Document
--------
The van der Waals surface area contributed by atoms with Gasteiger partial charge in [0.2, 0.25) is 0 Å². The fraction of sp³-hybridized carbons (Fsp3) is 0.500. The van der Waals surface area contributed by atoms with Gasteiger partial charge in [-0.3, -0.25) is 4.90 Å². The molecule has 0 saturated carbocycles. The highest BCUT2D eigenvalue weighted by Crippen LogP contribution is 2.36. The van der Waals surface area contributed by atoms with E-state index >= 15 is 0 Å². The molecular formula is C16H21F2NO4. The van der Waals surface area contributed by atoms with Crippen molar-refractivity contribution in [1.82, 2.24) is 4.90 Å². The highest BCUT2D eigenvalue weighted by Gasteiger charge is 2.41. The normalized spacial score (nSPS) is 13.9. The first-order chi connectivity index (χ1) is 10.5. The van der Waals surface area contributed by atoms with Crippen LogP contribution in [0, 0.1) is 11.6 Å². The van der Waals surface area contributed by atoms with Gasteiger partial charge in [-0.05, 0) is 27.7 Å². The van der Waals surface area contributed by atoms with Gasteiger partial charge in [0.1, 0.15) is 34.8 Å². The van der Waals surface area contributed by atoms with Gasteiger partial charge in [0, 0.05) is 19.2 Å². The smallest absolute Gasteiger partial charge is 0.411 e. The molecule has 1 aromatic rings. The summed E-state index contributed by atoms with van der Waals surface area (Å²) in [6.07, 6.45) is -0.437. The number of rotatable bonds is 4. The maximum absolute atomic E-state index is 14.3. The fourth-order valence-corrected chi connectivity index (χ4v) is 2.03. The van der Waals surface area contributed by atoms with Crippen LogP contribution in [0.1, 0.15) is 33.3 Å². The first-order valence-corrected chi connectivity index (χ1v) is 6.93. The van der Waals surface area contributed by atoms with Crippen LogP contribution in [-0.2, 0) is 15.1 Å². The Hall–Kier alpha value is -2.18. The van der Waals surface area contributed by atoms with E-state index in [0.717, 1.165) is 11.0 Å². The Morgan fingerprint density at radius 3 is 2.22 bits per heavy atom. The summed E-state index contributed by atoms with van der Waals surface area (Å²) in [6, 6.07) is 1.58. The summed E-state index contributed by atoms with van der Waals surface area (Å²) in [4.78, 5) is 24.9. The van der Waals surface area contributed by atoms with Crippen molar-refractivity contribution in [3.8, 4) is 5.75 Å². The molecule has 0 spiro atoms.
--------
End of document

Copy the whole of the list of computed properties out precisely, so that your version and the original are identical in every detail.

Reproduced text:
The van der Waals surface area contributed by atoms with Gasteiger partial charge in [0.2, 0.25) is 0 Å². The fraction of sp³-hybridized carbons (Fsp3) is 0.500. The van der Waals surface area contributed by atoms with Gasteiger partial charge in [-0.3, -0.25) is 4.90 Å². The molecule has 0 saturated carbocycles. The highest BCUT2D eigenvalue weighted by Crippen LogP contribution is 2.36. The van der Waals surface area contributed by atoms with E-state index >= 15 is 0 Å². The molecular formula is C16H21F2NO4. The van der Waals surface area contributed by atoms with Crippen molar-refractivity contribution in [1.82, 2.24) is 4.90 Å². The highest BCUT2D eigenvalue weighted by Gasteiger charge is 2.41. The normalized spacial score (nSPS) is 13.9. The first-order chi connectivity index (χ1) is 10.5. The van der Waals surface area contributed by atoms with Crippen LogP contribution in [0, 0.1) is 11.6 Å². The van der Waals surface area contributed by atoms with Gasteiger partial charge in [-0.05, 0) is 27.7 Å². The van der Waals surface area contributed by atoms with Gasteiger partial charge in [0.1, 0.15) is 34.8 Å². The van der Waals surface area contributed by atoms with Gasteiger partial charge in [0, 0.05) is 19.2 Å². The smallest absolute Gasteiger partial charge is 0.411 e. The molecule has 1 aromatic rings. The summed E-state index contributed by atoms with van der Waals surface area (Å²) in [6.07, 6.45) is -0.437. The number of rotatable bonds is 4. The maximum absolute atomic E-state index is 14.3. The fourth-order valence-corrected chi connectivity index (χ4v) is 2.03. The van der Waals surface area contributed by atoms with Crippen LogP contribution in [0.1, 0.15) is 33.3 Å². The first-order valence-corrected chi connectivity index (χ1v) is 6.93. The van der Waals surface area contributed by atoms with Crippen LogP contribution in [-0.2, 0) is 15.1 Å². The Hall–Kier alpha value is -2.18. The van der Waals surface area contributed by atoms with E-state index in [0.717, 1.165) is 11.0 Å². The Morgan fingerprint density at radius 3 is 2.22 bits per heavy atom. The summed E-state index contributed by atoms with van der Waals surface area (Å²) in [6, 6.07) is 1.58. The summed E-state index contributed by atoms with van der Waals surface area (Å²) in [4.78, 5) is 24.9. The van der Waals surface area contributed by atoms with Crippen molar-refractivity contribution in [3.8, 4) is 5.75 Å². The molecule has 0 spiro atoms.